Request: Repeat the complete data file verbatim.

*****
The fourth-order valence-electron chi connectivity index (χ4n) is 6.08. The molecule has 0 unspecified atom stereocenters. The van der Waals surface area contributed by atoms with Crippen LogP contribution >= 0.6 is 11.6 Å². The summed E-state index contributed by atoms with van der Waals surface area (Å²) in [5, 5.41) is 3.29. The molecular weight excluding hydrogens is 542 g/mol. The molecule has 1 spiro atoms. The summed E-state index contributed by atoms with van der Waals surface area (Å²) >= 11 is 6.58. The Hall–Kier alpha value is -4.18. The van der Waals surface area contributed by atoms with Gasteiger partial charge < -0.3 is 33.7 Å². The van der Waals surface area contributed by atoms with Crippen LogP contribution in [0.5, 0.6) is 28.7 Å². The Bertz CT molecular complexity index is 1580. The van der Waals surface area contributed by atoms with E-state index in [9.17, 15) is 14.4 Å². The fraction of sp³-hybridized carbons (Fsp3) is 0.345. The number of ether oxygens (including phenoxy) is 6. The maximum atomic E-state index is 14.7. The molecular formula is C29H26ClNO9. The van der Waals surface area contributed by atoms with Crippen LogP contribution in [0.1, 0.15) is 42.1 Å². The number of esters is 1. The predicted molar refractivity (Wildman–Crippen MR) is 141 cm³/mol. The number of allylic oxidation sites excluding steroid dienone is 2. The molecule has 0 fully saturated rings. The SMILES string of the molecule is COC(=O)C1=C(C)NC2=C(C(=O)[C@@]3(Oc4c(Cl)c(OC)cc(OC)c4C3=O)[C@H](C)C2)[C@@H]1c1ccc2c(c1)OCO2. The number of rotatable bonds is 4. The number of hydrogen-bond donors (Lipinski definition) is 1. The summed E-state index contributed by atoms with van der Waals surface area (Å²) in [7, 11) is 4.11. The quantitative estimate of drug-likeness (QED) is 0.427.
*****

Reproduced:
The fourth-order valence-electron chi connectivity index (χ4n) is 6.08. The molecule has 0 unspecified atom stereocenters. The van der Waals surface area contributed by atoms with Crippen LogP contribution >= 0.6 is 11.6 Å². The summed E-state index contributed by atoms with van der Waals surface area (Å²) in [5, 5.41) is 3.29. The molecular weight excluding hydrogens is 542 g/mol. The molecule has 1 spiro atoms. The summed E-state index contributed by atoms with van der Waals surface area (Å²) >= 11 is 6.58. The Hall–Kier alpha value is -4.18. The van der Waals surface area contributed by atoms with Gasteiger partial charge < -0.3 is 33.7 Å². The van der Waals surface area contributed by atoms with Crippen LogP contribution in [0.5, 0.6) is 28.7 Å². The Bertz CT molecular complexity index is 1580. The van der Waals surface area contributed by atoms with E-state index in [9.17, 15) is 14.4 Å². The fraction of sp³-hybridized carbons (Fsp3) is 0.345. The number of ether oxygens (including phenoxy) is 6. The maximum atomic E-state index is 14.7. The molecular formula is C29H26ClNO9. The van der Waals surface area contributed by atoms with Crippen LogP contribution in [0.1, 0.15) is 42.1 Å². The number of esters is 1. The predicted molar refractivity (Wildman–Crippen MR) is 141 cm³/mol. The number of allylic oxidation sites excluding steroid dienone is 2. The molecule has 0 fully saturated rings. The SMILES string of the molecule is COC(=O)C1=C(C)NC2=C(C(=O)[C@@]3(Oc4c(Cl)c(OC)cc(OC)c4C3=O)[C@H](C)C2)[C@@H]1c1ccc2c(c1)OCO2. The number of rotatable bonds is 4. The number of hydrogen-bond donors (Lipinski definition) is 1. The summed E-state index contributed by atoms with van der Waals surface area (Å²) in [7, 11) is 4.11. The quantitative estimate of drug-likeness (QED) is 0.427.